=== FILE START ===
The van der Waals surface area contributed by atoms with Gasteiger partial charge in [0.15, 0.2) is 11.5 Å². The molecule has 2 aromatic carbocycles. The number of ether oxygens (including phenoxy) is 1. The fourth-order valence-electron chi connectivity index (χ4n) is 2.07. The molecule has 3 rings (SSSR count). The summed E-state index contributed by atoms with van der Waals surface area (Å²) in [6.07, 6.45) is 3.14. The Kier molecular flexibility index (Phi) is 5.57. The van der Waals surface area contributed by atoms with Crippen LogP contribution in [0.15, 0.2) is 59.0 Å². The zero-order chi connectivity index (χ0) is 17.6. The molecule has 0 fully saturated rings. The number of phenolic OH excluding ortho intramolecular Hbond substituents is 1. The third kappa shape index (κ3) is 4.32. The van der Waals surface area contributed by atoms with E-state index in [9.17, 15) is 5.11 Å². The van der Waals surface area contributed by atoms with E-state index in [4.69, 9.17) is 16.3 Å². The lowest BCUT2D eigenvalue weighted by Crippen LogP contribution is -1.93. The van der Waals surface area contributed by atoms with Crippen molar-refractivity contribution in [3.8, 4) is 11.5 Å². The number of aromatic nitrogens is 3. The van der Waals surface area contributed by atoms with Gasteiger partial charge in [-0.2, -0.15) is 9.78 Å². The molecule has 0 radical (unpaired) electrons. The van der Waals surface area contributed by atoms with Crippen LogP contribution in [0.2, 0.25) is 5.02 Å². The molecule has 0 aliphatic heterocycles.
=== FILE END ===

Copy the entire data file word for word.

The van der Waals surface area contributed by atoms with Gasteiger partial charge in [0.15, 0.2) is 11.5 Å². The molecule has 2 aromatic carbocycles. The number of ether oxygens (including phenoxy) is 1. The fourth-order valence-electron chi connectivity index (χ4n) is 2.07. The molecule has 3 rings (SSSR count). The summed E-state index contributed by atoms with van der Waals surface area (Å²) in [6.07, 6.45) is 3.14. The Kier molecular flexibility index (Phi) is 5.57. The van der Waals surface area contributed by atoms with Crippen LogP contribution in [0.15, 0.2) is 59.0 Å². The zero-order chi connectivity index (χ0) is 17.6. The molecule has 0 fully saturated rings. The number of phenolic OH excluding ortho intramolecular Hbond substituents is 1. The third kappa shape index (κ3) is 4.32. The van der Waals surface area contributed by atoms with E-state index in [9.17, 15) is 5.11 Å². The van der Waals surface area contributed by atoms with E-state index in [4.69, 9.17) is 16.3 Å². The lowest BCUT2D eigenvalue weighted by Crippen LogP contribution is -1.93. The van der Waals surface area contributed by atoms with Crippen molar-refractivity contribution in [3.8, 4) is 11.5 Å². The number of aromatic nitrogens is 3. The van der Waals surface area contributed by atoms with Gasteiger partial charge in [-0.2, -0.15) is 9.78 Å². The molecule has 0 radical (unpaired) electrons. The van der Waals surface area contributed by atoms with Crippen LogP contribution in [0.2, 0.25) is 5.02 Å². The molecule has 0 aliphatic heterocycles.